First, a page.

Inadvertent modification of coastal cloudiness associated with surface temperature changes
William T. Thompson, NRL, Monterey, CA; and M. A. Wetzel
Increasing variability and long-term trends in surface temperatures and boundary-layer temperature profiles may have a significant impact on coastal weather conditions through changes in cloud cover, precipitation and the net radiation budget. Modification of coastal cloudiness would influence Naval operations as well as air traffic, highway safety, agriculture and residential development along the coastal regions, which are steadily growing in population density. Recently, a field experiment was conducted off the coast of central Oregon in conjunction with model studies of marine boundary layer clouds. The COSAT experiment in August 1999 involved real-time model forecasts of the coastal atmospheric environment using the coupled ocean/atmosphere mesoscale prediction system (COAMPS), research aircraft making in situ measurements of marine stratus, and satellite microphysical retrievals. Analysis of case studies from this field program demonstrate that surface latent and sensible heat fluxes play a significant role in the formation of coastal cloudiness and the initiation of rainfall. In this study, we investigate the influence of SST variations on surface fluxes and the formation of coastal cloud cover, as well as the relationship between surface temperature variability and the vertical temperature and moisture profiles in the marine boundary layer.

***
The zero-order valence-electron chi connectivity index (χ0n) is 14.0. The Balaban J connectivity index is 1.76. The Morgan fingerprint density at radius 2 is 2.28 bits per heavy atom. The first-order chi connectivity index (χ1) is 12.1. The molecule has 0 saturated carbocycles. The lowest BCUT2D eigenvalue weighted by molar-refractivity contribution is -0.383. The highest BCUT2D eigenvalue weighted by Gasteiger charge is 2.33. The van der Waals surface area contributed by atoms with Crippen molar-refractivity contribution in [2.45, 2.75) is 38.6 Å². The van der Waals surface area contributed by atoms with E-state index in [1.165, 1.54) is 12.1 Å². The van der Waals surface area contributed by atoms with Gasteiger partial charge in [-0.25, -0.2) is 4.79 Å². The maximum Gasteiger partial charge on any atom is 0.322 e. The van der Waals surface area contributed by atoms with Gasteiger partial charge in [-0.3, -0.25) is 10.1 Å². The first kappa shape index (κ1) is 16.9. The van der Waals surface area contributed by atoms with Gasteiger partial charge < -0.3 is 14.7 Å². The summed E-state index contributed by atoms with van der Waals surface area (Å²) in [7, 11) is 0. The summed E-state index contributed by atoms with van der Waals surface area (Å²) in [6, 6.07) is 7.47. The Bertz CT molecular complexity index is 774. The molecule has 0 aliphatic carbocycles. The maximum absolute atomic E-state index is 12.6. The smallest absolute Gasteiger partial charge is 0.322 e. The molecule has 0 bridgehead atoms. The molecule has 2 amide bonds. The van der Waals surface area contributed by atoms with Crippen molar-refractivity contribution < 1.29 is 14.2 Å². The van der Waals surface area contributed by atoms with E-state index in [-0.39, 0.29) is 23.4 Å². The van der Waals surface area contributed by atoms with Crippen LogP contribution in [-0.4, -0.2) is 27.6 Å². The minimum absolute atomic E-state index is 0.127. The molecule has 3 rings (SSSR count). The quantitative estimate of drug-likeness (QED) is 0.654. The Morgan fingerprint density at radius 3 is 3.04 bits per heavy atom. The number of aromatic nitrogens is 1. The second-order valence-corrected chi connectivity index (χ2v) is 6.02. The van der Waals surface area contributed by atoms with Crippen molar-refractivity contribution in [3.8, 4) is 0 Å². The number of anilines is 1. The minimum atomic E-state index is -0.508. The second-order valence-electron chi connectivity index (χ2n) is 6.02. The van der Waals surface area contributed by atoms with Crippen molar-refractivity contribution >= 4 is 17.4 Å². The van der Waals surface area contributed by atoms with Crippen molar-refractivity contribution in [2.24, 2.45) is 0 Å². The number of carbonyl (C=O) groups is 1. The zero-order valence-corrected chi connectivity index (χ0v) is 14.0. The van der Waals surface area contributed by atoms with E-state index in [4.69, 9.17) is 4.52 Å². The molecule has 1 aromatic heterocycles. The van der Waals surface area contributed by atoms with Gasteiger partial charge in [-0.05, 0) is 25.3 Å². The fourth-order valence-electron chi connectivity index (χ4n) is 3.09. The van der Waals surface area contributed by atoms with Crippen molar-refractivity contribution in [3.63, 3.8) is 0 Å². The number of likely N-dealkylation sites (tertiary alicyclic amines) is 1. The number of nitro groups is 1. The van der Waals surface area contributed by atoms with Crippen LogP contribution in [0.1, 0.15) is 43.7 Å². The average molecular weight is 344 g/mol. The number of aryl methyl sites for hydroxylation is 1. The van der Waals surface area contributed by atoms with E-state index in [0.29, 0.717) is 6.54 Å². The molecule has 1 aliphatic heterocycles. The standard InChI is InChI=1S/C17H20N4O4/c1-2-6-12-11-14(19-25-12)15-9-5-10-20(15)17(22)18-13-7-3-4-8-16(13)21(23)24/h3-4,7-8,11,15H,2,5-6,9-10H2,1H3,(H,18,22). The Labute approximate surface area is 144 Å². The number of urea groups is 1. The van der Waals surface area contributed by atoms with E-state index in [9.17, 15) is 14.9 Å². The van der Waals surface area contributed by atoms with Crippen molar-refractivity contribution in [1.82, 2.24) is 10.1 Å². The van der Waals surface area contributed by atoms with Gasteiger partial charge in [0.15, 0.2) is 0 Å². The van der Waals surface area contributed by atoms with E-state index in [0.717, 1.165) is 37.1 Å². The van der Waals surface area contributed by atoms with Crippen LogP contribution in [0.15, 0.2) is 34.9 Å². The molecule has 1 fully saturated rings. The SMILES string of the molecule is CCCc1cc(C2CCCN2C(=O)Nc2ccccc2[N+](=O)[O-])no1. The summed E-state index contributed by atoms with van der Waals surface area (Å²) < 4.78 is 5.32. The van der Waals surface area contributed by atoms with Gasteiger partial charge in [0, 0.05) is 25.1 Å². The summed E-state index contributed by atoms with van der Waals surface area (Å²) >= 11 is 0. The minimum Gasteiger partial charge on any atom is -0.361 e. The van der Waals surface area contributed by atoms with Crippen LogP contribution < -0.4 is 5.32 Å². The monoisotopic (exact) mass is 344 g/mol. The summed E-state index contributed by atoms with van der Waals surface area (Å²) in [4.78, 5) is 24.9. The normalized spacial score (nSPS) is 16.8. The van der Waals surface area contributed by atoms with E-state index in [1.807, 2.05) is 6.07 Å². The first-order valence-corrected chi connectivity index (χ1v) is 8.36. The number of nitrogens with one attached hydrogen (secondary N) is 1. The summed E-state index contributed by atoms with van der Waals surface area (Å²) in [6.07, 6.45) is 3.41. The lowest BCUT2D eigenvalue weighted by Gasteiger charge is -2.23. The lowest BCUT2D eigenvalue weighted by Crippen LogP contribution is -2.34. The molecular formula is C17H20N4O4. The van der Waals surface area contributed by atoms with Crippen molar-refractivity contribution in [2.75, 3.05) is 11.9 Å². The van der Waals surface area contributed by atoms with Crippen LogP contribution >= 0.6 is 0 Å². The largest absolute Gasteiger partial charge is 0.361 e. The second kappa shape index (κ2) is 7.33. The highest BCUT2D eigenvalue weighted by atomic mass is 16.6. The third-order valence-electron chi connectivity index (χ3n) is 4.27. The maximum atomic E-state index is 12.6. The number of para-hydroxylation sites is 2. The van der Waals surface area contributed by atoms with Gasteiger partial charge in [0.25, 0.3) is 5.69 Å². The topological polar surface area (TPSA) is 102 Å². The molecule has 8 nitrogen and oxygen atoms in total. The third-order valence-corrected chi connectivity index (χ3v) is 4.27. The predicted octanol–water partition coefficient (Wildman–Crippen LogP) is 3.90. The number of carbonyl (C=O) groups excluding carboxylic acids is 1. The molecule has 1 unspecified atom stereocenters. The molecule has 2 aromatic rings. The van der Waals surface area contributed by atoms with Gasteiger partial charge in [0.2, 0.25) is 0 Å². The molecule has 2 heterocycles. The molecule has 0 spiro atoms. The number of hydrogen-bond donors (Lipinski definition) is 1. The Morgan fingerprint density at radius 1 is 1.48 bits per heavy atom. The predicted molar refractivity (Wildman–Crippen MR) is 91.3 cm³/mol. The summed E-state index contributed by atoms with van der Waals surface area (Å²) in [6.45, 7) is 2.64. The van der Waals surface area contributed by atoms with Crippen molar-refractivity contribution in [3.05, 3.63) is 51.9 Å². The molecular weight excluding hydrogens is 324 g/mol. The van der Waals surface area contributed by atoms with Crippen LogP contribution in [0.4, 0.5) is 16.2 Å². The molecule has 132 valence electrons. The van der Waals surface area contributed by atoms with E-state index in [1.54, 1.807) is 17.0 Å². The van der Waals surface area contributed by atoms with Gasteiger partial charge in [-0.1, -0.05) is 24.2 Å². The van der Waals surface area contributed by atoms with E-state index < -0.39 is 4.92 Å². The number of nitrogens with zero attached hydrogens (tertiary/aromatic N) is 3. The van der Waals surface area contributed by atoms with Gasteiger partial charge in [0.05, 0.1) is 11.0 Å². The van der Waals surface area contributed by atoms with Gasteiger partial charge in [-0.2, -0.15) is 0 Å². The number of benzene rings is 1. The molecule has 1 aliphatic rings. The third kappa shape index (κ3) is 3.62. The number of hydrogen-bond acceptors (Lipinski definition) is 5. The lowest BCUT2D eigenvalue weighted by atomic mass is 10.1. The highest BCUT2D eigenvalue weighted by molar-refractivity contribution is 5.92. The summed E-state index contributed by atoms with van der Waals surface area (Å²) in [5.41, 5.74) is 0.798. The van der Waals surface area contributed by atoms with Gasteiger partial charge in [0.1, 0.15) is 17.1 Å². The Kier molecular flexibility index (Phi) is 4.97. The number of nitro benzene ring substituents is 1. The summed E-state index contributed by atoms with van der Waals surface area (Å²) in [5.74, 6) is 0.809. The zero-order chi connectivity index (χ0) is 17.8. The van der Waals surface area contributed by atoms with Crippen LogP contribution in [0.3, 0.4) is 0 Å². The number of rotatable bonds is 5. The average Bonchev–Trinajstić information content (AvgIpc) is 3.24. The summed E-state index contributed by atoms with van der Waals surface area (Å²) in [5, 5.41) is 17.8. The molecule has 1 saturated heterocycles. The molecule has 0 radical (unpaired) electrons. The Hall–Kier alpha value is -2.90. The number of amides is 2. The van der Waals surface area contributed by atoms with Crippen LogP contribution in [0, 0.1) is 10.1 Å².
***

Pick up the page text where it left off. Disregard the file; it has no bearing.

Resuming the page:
Session 6, Application of numerical models to weather modification topics
Thursday, 18 January 2001, 10:30 AM-11:44 AM
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